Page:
About a decade ago, before smartphones and tablets, when Flash games were a big thing, there was a genre of Flash games known as “Escape the Room.” One of the first popular such games was The Crimson Room. I simultaneously love and hate the genre. I like the aspect of puzzling your way out of a locked room, but a lot of the “puzzles” you typically encounter are pretty arbitrary. It’s not always obvious what you can click on, what items you can interact with, or what views you can move to. At some point it becomes a point-and-random-click adventure, where you’re just blanketing the screen with mouse clicks to discover that you can look under a dresser or between the bed and the wall but only by clicking a small sliver of screen real estate. The way your inventory items interact with one another or the world is often baffling in similar ways.
In recent years, room escape games have escaped the realm of computers and into the real world. I know of at least one in Japan, one in the Bay Area, and one in Seattle. I have a group of friends who aced the Seattle room escape game, Puzzle Break, finishing it in record time. Alas, I had another commitment and was unable to venture out with them that weekend. On the car ride home, they pondered building one here in Portland. It took them nearly a year, but they recently announced it’s open for business.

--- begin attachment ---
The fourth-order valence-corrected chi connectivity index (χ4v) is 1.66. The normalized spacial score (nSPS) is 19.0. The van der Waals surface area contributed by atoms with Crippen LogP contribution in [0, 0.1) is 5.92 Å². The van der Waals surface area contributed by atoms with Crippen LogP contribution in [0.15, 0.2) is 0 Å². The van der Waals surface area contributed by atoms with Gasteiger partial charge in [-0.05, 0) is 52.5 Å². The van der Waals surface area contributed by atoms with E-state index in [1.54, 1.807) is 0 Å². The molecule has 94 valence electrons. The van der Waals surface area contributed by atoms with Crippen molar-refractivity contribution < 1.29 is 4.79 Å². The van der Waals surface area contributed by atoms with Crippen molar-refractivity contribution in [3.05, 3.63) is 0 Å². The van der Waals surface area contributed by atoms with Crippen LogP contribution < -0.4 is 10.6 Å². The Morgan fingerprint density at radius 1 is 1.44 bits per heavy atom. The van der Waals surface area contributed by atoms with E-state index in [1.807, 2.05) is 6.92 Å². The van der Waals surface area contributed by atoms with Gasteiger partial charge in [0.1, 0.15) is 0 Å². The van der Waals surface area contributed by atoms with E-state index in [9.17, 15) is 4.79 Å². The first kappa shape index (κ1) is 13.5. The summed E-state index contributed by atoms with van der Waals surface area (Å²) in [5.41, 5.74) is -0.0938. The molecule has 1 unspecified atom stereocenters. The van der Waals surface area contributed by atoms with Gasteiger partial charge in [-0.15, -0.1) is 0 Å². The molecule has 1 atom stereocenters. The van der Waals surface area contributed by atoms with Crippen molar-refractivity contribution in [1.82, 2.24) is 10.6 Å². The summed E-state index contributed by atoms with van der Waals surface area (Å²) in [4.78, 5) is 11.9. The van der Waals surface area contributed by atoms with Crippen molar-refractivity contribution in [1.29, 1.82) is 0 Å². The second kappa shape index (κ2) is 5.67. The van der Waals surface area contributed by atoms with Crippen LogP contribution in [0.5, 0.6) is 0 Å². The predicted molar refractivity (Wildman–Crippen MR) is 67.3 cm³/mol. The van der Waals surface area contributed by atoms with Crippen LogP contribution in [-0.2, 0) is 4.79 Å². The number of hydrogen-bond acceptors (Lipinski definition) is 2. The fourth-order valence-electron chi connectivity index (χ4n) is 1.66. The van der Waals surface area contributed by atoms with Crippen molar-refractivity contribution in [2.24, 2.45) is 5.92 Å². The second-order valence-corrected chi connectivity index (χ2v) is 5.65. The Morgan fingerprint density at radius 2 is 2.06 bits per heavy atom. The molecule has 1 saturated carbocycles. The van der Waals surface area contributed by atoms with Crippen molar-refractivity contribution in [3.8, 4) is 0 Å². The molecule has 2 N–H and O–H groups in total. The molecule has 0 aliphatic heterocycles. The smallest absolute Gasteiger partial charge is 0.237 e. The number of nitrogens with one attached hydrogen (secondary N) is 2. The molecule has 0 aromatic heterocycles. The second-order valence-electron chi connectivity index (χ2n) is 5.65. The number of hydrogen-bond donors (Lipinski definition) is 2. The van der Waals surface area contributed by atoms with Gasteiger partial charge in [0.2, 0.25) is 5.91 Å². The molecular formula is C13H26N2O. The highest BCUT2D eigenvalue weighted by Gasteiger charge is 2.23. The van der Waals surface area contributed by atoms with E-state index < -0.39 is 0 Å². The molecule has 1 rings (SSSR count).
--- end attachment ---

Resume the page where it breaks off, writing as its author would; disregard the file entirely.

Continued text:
Spark of Resistance opened their doors in inner SE Portland, a short walk from Guardian Games, in a former tea warehouse. I must admit that I didn’t participate in the design, except indirectly with vague electrical engineering questions. It was a secret for most of the year, and then it became a situation where they needed to balance letting friends help, but not having too many cooks in the kitchen and keeping some pure playtesters in reserve that haven’t seen the room yet. They ran live playtesting in a full dress rehersal a few weekends ago (again, alas, too many commitments on my calendar for me to join).
I’m told from one of the designers: “These puzzles are designed to be solvable by people with no prior experience. No codes or anything weird.” I am also aware of a potential built-in hinting system for the more casual players. He continues: “Our room has amazing puzzles, and a stronger story than any other room we’ve heard of. I’m really proud of what we’ve produced.” A few of the tweets I’ve seen from players agree that it has an amazing immersive story joined together with fun puzzles.
If you’re in Portland, or just visiting, I would highly encourage you to check them out.